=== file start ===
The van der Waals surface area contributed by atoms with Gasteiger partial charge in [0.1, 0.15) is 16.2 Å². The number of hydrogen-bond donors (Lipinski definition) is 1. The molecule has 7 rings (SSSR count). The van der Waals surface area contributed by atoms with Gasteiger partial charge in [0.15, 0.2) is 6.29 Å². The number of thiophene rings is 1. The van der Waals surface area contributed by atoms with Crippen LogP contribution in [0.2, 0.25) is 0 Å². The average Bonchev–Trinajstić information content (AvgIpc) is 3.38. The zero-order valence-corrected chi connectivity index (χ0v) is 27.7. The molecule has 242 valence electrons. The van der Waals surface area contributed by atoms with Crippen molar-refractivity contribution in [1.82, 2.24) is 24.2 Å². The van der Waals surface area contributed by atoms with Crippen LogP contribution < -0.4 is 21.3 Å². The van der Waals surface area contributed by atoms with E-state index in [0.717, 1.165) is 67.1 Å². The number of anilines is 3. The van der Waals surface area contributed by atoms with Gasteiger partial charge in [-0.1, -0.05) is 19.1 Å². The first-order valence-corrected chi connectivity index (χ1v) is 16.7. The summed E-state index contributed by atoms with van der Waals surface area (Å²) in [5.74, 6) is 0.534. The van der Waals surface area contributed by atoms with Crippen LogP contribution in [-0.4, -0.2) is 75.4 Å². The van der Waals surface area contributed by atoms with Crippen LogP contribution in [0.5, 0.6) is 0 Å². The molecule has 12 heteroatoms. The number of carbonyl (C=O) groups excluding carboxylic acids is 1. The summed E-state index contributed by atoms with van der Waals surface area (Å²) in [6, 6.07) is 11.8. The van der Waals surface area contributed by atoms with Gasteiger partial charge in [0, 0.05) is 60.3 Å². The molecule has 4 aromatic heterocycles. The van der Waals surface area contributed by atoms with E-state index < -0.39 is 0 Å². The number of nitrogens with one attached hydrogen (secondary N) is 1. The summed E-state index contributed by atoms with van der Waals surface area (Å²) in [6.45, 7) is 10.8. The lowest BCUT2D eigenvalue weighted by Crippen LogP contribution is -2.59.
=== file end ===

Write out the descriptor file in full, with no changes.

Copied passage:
The van der Waals surface area contributed by atoms with Gasteiger partial charge in [0.1, 0.15) is 16.2 Å². The number of hydrogen-bond donors (Lipinski definition) is 1. The molecule has 7 rings (SSSR count). The van der Waals surface area contributed by atoms with Gasteiger partial charge in [0.15, 0.2) is 6.29 Å². The number of thiophene rings is 1. The van der Waals surface area contributed by atoms with Crippen LogP contribution in [0.2, 0.25) is 0 Å². The average Bonchev–Trinajstić information content (AvgIpc) is 3.38. The zero-order valence-corrected chi connectivity index (χ0v) is 27.7. The molecule has 242 valence electrons. The van der Waals surface area contributed by atoms with Crippen molar-refractivity contribution in [1.82, 2.24) is 24.2 Å². The van der Waals surface area contributed by atoms with Crippen LogP contribution < -0.4 is 21.3 Å². The van der Waals surface area contributed by atoms with E-state index in [0.717, 1.165) is 67.1 Å². The number of anilines is 3. The van der Waals surface area contributed by atoms with Gasteiger partial charge in [-0.1, -0.05) is 19.1 Å². The first-order valence-corrected chi connectivity index (χ1v) is 16.7. The summed E-state index contributed by atoms with van der Waals surface area (Å²) in [5.74, 6) is 0.534. The van der Waals surface area contributed by atoms with Crippen LogP contribution in [-0.4, -0.2) is 75.4 Å². The van der Waals surface area contributed by atoms with Crippen LogP contribution in [0.5, 0.6) is 0 Å². The molecule has 12 heteroatoms. The number of carbonyl (C=O) groups excluding carboxylic acids is 1. The summed E-state index contributed by atoms with van der Waals surface area (Å²) in [6, 6.07) is 11.8. The van der Waals surface area contributed by atoms with Gasteiger partial charge in [0, 0.05) is 60.3 Å². The molecule has 4 aromatic heterocycles. The van der Waals surface area contributed by atoms with E-state index < -0.39 is 0 Å². The number of nitrogens with one attached hydrogen (secondary N) is 1. The summed E-state index contributed by atoms with van der Waals surface area (Å²) in [6.45, 7) is 10.8. The lowest BCUT2D eigenvalue weighted by Crippen LogP contribution is -2.59.